The plants on this plate are primarily scramblers and climbers, including asparagus, brionies and passionflowers. Morison placed them together because they have more-or-less fleshy fruits; today we know that they are not closely related to each other.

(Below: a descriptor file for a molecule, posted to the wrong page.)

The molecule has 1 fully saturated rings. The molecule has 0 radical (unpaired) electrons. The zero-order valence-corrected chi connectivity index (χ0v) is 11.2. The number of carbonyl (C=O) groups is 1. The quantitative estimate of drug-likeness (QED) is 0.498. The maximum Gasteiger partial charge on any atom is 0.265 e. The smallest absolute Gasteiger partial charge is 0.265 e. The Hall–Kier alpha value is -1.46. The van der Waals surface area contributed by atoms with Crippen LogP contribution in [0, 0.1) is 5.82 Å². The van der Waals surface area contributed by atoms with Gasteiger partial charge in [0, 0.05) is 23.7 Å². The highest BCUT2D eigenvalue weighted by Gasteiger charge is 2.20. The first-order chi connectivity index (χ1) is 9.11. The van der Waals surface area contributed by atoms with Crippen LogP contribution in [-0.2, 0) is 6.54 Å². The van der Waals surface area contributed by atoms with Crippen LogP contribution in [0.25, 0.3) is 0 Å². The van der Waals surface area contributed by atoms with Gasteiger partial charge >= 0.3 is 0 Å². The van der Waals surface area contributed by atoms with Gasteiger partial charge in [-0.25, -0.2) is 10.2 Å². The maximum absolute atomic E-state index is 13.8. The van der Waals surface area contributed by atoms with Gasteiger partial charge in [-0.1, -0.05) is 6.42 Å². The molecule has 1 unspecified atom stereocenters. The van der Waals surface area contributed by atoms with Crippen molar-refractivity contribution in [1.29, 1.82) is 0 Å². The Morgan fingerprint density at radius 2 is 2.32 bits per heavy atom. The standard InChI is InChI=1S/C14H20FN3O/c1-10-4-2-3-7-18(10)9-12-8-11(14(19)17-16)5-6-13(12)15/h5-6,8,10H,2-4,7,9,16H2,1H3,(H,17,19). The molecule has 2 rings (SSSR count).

This plate was sponsored by Rupert, prince and count palatine of the Rhine and duke of Cumberland (1619-1682). The prince played a prominent part in the Civil War, and was a Renaissance man in respect of art and sciences. He was an honorary founding member of the Royal Society but gave the fledgling Society more than social respectability. He contributed to its discussions and experiments in a wide range of fields from navigation and mechanics through military weapons design to perspective and the art of the mezzotint. He is best known for his association with Prince Rupert’s drops – tough glass tears made by dropping molten glass into water. Intact drops will resist a hammer; break the tail of the drop and they shatter. Despite his scientific achievements, Rupert does not appear to have had specific botanical interests. His association with the first plate in Morison’s new publication emphasised the ambition of the work, provided prestige for future sponsors and set the tone for the remaining volumes.